Steve Cishek is no longer the Mariners' closer, but he isn't going to let that change who he is as a teammate. It's why he helped shower Edwin Diaz with Gatorade after his first career save on Monday night.

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In the moments after he had notched his first career save, having officially taken over the closer duties, Edwin Diaz stood in the dugout at Safeco Field doing a walk-off interview with Root Sports following the Mariners’ stunning  5-4 win over the Red Sox on  Tuesday night.

In the midst of the interview, Diaz received a celebratory dousing from a full jug of Gatorade to commemorate his accomplishment. The people responsible for the shower were Tom Wilhelmsen, a one-time closer for the Mariners, and Steve Cishek, who lost his job as closer to Diaz just the day before.

“I’m not concerned with that,” Cishek said of losing his job to Diaz. “This was his first Major League save and I was excited for him. It’s not like I hold a grudge because he’s a better pitcher than I am. He’s got amazing stuff. He deserves the job and I’m happy for him.”

It may have been surprising for fans to see Cishek as part of the celebration given what had transpired, but it wasn’t to those who know him as a teammate.

“That’s Steve Cishek,” manager Scott Servais said. “That’s why you believe in guys and you stick with him. He is a consummate pro and a team guy. It was great to see that he and Wilhelmsen did that. Both of those guys have closed here and made Eddy feel good too.”

With Diaz hanging around for the interview, Wilhelmsen brought up the idea of the Gatorade bath. The relievers agreed it was a good plan and he and Cishek headed for the two jugs in the middle of the dugout.

While players compete for spots and roles on teams, the bigger of goal of team success sits above all else, at least to Cishek. And the bullpen unit is a separate, tighter entity within the team.

“It’s a brotherhood and we all pull for each other,”  he said. “And if you don’t pull for each other, then you’re a terrible teammate. Our end goal as a team and a bullpen is to win ball games. When someone on our team does it and that guy in the bullpen is a recipient of ending a game or getting a win, we want to celebrate it.”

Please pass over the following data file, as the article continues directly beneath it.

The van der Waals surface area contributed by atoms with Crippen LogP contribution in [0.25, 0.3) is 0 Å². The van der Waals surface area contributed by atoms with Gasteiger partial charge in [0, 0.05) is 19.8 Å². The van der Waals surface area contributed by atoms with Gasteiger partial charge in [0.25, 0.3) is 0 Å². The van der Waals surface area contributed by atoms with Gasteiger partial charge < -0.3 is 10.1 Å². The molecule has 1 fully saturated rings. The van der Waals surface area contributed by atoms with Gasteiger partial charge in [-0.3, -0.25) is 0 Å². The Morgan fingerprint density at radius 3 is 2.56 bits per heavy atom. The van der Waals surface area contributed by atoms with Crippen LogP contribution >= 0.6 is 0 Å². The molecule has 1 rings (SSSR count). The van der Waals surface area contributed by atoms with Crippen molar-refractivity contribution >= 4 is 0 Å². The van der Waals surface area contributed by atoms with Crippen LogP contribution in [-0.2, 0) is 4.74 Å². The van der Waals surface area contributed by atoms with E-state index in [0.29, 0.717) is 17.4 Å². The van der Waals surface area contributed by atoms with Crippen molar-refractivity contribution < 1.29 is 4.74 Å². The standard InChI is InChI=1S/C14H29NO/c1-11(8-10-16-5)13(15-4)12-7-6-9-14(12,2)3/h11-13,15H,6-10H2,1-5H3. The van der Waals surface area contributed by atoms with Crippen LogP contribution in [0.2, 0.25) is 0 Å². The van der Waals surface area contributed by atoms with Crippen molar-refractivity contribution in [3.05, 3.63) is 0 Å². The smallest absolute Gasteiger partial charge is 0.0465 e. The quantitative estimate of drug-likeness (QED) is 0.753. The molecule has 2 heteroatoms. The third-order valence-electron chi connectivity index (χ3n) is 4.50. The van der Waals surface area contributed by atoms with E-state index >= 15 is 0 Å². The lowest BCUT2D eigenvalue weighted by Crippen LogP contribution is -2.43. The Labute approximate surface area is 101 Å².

Cishek’s struggles have been well documented. He has blown six saves this year and his last two outings were soul-crushing defeats. He lost a 6-3 lead to the Cubs on the nationally televised game on ESPN on Sunday night. It included an awful wild pitch that tied the score. A night later, he gave up the go-ahead home run in a 2-1 loss to the Red Sox.

The failures were well publicized as well as losing his closing job. It led to plenty of texts from friends and a few former teammates offering encouragement.

“It was nice,” he said. “They understand. It’s tough. When most people have a bad day at work, not everyone knows about it. But when you have a bad day at work in our job, everyone gets to see it. They understand how tough it can be.”

It’s why he plans on sending his former Marlins teammate A.J. Ramos a text message very soon. On Wednesday afternoon, Ramos, the Miami closer, blew a 4-2 lead in the ninth at Wrigley Field, uncorking a wild pitch that scored the game-winning run.

“I was watching,” Cishek said with a slight wince of shared pain. “He’s a good friend of mine. I felt for him big time. It was almost the same exact thing I did the other day. He’s a pretty fiery guy. I’ve sent him some texts before in good times and bad times. I’m going to have to send him another one.”

As teammates and coaches point out, “Cishek gets it.” He’s been around long enough to know what is expected. It’s why he’s standing at his locker postgame, waiting to address the media any time he’s blown a save or struggled. It’s part of the job as a late-inning reliever when you fail – be accountable. He learned it during his time in Miami where he went from successful closer to demoted closer and then traded away.

“I just want to make sure I’m the best teammate I can be and I guess you can say, the best employee of the Mariners I can be,” he said. “That comes with being a good teammate and treating others with respect. I’m not coming to the field, and because I lost my job, I’m not going to throw a pity party. I’m going to make sure I come in and be as supportive as I can because we still have a job to do at the end of the day.”

Part of that job is to pitch. And Cishek is ready to return to the mound in his new role in middle relief.

“I’m definitely anxious to get back on the mound again,” he said. “When you have a couple of rough ones like that, it can mess with your head a little bit. I told myself at the beginning of the season that if I had a couple of rough ones I’m not going to let it get to me and just go out there and do my job to the best of my ability. Last year, it was a little tougher. But I feel like last year prepared me for times like this.”